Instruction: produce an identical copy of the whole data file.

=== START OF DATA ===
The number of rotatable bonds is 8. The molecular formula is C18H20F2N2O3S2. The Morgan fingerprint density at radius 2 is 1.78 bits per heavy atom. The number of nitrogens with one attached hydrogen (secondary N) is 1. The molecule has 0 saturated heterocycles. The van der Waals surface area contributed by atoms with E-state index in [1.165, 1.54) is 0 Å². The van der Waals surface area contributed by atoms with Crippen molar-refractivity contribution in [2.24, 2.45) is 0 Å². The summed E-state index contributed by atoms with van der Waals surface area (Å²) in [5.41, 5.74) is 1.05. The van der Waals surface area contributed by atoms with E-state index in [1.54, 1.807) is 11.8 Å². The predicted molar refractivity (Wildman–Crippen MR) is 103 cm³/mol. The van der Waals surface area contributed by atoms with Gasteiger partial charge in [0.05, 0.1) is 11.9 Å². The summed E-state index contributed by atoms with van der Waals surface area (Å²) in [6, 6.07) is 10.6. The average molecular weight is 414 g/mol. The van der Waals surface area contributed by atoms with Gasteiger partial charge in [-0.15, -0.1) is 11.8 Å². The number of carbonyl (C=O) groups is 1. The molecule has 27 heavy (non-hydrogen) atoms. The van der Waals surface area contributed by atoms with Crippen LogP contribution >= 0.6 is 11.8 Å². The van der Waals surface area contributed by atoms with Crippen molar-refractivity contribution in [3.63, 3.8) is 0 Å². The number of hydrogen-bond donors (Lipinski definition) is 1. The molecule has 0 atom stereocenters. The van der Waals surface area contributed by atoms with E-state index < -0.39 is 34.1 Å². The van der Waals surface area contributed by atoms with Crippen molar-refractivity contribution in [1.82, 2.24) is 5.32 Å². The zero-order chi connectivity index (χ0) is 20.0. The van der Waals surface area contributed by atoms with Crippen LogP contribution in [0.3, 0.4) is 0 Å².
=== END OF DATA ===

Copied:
The number of rotatable bonds is 8. The molecular formula is C18H20F2N2O3S2. The Morgan fingerprint density at radius 2 is 1.78 bits per heavy atom. The number of nitrogens with one attached hydrogen (secondary N) is 1. The molecule has 0 saturated heterocycles. The van der Waals surface area contributed by atoms with E-state index in [1.165, 1.54) is 0 Å². The van der Waals surface area contributed by atoms with Crippen molar-refractivity contribution in [2.24, 2.45) is 0 Å². The summed E-state index contributed by atoms with van der Waals surface area (Å²) in [5.41, 5.74) is 1.05. The van der Waals surface area contributed by atoms with E-state index in [1.54, 1.807) is 11.8 Å². The predicted molar refractivity (Wildman–Crippen MR) is 103 cm³/mol. The van der Waals surface area contributed by atoms with Gasteiger partial charge in [0.05, 0.1) is 11.9 Å². The summed E-state index contributed by atoms with van der Waals surface area (Å²) in [6, 6.07) is 10.6. The average molecular weight is 414 g/mol. The van der Waals surface area contributed by atoms with Gasteiger partial charge in [-0.15, -0.1) is 11.8 Å². The number of carbonyl (C=O) groups is 1. The molecule has 27 heavy (non-hydrogen) atoms. The van der Waals surface area contributed by atoms with Crippen LogP contribution >= 0.6 is 11.8 Å². The van der Waals surface area contributed by atoms with Crippen molar-refractivity contribution in [3.63, 3.8) is 0 Å². The number of hydrogen-bond donors (Lipinski definition) is 1. The molecule has 0 atom stereocenters. The van der Waals surface area contributed by atoms with E-state index < -0.39 is 34.1 Å². The van der Waals surface area contributed by atoms with Crippen molar-refractivity contribution in [1.82, 2.24) is 5.32 Å². The zero-order chi connectivity index (χ0) is 20.0. The van der Waals surface area contributed by atoms with Crippen LogP contribution in [0.3, 0.4) is 0 Å².